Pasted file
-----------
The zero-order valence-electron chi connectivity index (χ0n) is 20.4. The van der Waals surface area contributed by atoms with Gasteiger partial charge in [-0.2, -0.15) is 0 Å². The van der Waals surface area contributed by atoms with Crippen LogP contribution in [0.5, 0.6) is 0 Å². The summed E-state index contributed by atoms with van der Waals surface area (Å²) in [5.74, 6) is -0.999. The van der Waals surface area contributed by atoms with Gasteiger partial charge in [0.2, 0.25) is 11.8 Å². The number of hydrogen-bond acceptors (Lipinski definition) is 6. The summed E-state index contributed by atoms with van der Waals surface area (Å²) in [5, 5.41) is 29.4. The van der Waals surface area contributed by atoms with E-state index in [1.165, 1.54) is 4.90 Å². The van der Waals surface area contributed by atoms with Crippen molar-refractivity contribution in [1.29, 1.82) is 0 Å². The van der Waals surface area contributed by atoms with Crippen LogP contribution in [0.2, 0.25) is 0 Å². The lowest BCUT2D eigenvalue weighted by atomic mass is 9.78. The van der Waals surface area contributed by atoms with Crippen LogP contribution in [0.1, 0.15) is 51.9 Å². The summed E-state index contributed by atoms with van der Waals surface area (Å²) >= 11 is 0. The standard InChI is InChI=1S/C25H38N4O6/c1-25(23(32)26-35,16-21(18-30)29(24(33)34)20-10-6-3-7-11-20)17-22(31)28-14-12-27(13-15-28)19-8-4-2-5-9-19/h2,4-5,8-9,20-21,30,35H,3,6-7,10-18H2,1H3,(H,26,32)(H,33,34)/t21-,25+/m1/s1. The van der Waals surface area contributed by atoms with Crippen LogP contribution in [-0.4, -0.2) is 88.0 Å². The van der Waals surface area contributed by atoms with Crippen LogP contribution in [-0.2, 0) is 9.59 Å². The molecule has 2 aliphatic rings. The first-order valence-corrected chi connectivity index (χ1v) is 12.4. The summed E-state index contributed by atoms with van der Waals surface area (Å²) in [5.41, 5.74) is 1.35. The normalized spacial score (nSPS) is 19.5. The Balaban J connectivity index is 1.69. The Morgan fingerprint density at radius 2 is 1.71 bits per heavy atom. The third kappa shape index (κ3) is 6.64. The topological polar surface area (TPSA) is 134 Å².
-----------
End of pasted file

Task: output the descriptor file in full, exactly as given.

The zero-order valence-electron chi connectivity index (χ0n) is 20.4. The van der Waals surface area contributed by atoms with Gasteiger partial charge in [-0.2, -0.15) is 0 Å². The van der Waals surface area contributed by atoms with Crippen LogP contribution in [0.5, 0.6) is 0 Å². The summed E-state index contributed by atoms with van der Waals surface area (Å²) in [5.74, 6) is -0.999. The van der Waals surface area contributed by atoms with Gasteiger partial charge in [0.2, 0.25) is 11.8 Å². The number of hydrogen-bond acceptors (Lipinski definition) is 6. The summed E-state index contributed by atoms with van der Waals surface area (Å²) in [5, 5.41) is 29.4. The van der Waals surface area contributed by atoms with E-state index in [1.165, 1.54) is 4.90 Å². The van der Waals surface area contributed by atoms with Crippen molar-refractivity contribution in [1.29, 1.82) is 0 Å². The van der Waals surface area contributed by atoms with Crippen LogP contribution in [0.2, 0.25) is 0 Å². The lowest BCUT2D eigenvalue weighted by atomic mass is 9.78. The van der Waals surface area contributed by atoms with Crippen LogP contribution in [0.1, 0.15) is 51.9 Å². The summed E-state index contributed by atoms with van der Waals surface area (Å²) >= 11 is 0. The standard InChI is InChI=1S/C25H38N4O6/c1-25(23(32)26-35,16-21(18-30)29(24(33)34)20-10-6-3-7-11-20)17-22(31)28-14-12-27(13-15-28)19-8-4-2-5-9-19/h2,4-5,8-9,20-21,30,35H,3,6-7,10-18H2,1H3,(H,26,32)(H,33,34)/t21-,25+/m1/s1. The van der Waals surface area contributed by atoms with Crippen LogP contribution in [-0.4, -0.2) is 88.0 Å². The van der Waals surface area contributed by atoms with Crippen LogP contribution in [-0.2, 0) is 9.59 Å². The molecule has 2 aliphatic rings. The first-order valence-corrected chi connectivity index (χ1v) is 12.4. The summed E-state index contributed by atoms with van der Waals surface area (Å²) in [5.41, 5.74) is 1.35. The normalized spacial score (nSPS) is 19.5. The Balaban J connectivity index is 1.69. The Morgan fingerprint density at radius 2 is 1.71 bits per heavy atom. The third kappa shape index (κ3) is 6.64. The topological polar surface area (TPSA) is 134 Å².